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While the Justice Department is criminally inept, or worse, when it comes to prosecuting corporate thieves who looted, and continue to loot, trillions of dollars as capitalism's economic crisis accelerates, they are extremely adept at waging war on dissent.
Last week, The New York Times disclosed that the FBI "is giving significant new powers to its roughly 14,000 agents, allowing them more leeway to search databases, go through household trash or use surveillance teams to scrutinize the lives of people who have attracted their attention."
Under "constitutional scholar" Barack Obama's regime, the Bureau will revise its "Domestic Investigations and Operations Guide." The "new rules," Charlie Savage writes, will give agents "more latitude" to investigate citizens even when there is no evidence they have exhibited "signs of criminal or terrorist activity."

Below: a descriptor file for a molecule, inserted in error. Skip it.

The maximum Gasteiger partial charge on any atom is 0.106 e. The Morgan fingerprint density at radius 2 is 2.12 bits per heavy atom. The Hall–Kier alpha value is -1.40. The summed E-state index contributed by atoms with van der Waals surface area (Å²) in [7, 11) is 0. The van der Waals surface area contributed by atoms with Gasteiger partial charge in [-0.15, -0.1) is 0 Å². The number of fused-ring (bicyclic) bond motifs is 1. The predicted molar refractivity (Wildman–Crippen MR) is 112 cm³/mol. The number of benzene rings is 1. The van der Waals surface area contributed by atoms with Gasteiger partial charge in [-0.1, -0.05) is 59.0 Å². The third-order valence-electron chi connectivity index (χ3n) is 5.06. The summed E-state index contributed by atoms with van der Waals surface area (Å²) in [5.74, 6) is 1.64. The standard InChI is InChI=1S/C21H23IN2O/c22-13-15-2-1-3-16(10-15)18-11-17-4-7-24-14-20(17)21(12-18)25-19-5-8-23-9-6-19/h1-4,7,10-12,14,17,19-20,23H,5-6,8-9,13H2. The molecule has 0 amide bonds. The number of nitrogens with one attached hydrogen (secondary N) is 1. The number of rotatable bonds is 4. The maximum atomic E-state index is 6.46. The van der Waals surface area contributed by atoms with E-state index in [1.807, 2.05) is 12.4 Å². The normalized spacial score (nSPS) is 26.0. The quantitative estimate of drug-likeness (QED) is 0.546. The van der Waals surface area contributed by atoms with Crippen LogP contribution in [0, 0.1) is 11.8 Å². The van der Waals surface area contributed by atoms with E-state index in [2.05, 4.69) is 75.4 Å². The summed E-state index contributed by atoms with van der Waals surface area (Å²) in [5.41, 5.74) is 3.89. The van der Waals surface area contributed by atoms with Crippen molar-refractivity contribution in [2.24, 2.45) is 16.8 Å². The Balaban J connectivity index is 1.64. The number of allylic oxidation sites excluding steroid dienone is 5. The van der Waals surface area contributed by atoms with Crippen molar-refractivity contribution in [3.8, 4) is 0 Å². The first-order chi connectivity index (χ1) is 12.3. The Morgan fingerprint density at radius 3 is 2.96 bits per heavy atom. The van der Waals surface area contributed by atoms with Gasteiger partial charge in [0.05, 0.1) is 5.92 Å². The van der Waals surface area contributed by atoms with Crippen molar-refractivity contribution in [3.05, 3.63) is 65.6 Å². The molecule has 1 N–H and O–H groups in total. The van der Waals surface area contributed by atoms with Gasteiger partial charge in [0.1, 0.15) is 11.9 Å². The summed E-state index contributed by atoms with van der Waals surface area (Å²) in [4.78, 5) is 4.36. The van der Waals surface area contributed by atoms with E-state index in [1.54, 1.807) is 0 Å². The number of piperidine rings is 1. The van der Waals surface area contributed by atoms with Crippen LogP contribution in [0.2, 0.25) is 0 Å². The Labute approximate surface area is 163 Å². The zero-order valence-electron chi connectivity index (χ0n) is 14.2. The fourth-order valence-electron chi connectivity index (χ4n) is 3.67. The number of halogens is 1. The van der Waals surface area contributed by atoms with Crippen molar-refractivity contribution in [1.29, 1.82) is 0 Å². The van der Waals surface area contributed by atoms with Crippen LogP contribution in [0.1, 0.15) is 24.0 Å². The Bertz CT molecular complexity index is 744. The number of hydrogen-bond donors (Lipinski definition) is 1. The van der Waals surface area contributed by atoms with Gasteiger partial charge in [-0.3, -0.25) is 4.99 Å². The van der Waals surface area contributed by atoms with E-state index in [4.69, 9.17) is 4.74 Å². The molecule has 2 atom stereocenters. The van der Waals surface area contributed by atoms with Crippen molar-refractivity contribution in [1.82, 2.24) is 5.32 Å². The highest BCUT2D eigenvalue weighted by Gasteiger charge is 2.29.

Ironically enough, the journalist who broke that story, James Risen, is himself a target of an Obama administration witchhunt against whistleblowers. Last month, Risen was issued a grand jury subpoena that would force him to reveal the sources of his 2006 book, State of War.
And with the FBI relying on secret legal memos issued by the White House Office of Legal Counsel justifying everything from unchecked access to internet and telephone records to the deployment of government-sanctioned malware on private computers during "national security" investigations, political and privacy rights are slowly being strangled.